He also taught undergraduate and graduate sciences labs in physics, biology, music, anatomy, and physiology. Combined with his clinical training as a PA, he became a clinical design engineer. Jackson has lead innovation projects for Johnson & Johnson and continues to do design consulting for medical tech start-up and companies as a scientist, engineer, or consultant.
‘Music is part of me’
Jackson shares his love of music at home, at work, and on his social channels. “Music is a part of me. I have played since I was four years old. It has grown as I have grown and continues to do so. It has offered me the canvas to express emotions and connect when connection and empathy are most difficult to both express and experience. I was accepted to many prominent music schools across the country. However, I was unwilling to give up my musical side or my scientific interests.
“The professor I wanted to study with at Julliard ended up coming to UAB, so I went to college there and was able to do both my medical and musical training as a dual major. I eventually received my doctorate in music. I have trained with mentors in jazz like Victor Adkins, and classical masters such as Dr. Yakov Kasmon.”
After losing his music mentor, Ellis Marsalis, to COVID-19, Jackson was featured in a news story (minute eight) that was a tribute to healthcare workers in which he talks about Marsalis and New Orleans.
He sees himself performing music, advancing scientific discoveries, and treating patients in the next decade in clinical practice academia, industry, and community. He would like to advance care for patients, and expand training and experiential learning required for the continued growth and advancement of PAs.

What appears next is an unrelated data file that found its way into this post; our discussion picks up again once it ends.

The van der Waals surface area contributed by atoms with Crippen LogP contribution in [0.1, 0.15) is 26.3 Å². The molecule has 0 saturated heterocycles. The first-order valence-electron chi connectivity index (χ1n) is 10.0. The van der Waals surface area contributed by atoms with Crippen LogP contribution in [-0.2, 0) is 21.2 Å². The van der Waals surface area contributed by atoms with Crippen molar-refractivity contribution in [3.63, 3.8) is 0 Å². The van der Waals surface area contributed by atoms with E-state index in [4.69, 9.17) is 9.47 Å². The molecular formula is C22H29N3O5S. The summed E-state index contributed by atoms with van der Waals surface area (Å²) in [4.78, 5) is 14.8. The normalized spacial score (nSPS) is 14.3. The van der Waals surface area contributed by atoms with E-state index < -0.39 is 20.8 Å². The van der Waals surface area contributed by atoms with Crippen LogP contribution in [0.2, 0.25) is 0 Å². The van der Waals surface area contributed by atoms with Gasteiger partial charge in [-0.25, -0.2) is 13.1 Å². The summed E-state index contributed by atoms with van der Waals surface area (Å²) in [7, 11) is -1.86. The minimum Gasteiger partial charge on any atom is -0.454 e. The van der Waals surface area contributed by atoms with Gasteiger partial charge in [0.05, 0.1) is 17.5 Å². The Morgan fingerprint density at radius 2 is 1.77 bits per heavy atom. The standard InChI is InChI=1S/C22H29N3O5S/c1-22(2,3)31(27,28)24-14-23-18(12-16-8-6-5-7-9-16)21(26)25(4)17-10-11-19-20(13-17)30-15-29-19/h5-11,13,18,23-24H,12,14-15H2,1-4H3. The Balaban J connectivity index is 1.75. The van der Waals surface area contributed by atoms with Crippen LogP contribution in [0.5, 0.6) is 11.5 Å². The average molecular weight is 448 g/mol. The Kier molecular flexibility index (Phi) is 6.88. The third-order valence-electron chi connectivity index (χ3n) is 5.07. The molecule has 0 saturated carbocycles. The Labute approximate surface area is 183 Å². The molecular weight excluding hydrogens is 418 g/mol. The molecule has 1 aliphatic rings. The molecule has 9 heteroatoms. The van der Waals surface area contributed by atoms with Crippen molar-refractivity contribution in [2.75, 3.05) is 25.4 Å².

“My passion is to set an example that healthcare can promote creativity, innovation, inspiration, and healing if we allow it. I hope to establish clinics to promote the health, well-being, and medical care of performing artists and to ensure that arts and medicine are promoted.”
‘We need to take care of ourselves”
“We need to take care of ourselves as healthcare providers,” Jackson says of those treating COVID-19 patients and others. “Take moments to laugh, cry, love, and be loved by those who support us. Cherish every moment with others both positive and negative. This life is all we get. Make the most of it and take any moment you can to cherish yourself and those who support you.”
For PA students who are still in school or have just graduated, Jackson has this advice: “Experience matters most as a PA. Our profession is designed to be in constant learning life-long. Get as much experience as you can and seek out opportunities that may at first seem uncomfortable.”
Although he wanted to be a neurosurgery PA, a mentor encouraged him to try a role as a neuro critical care ICU PA.
“It was the best decision of my career! I got to review and re-visit many topics fresh out of school as well learn more about critical care medicine. This is now a vital component of my skill set no matter what area I choose to practice.”
Eileen Denne, CAE, APR, is director, Corporate Communications, at AAPA. Contact her at [email protected].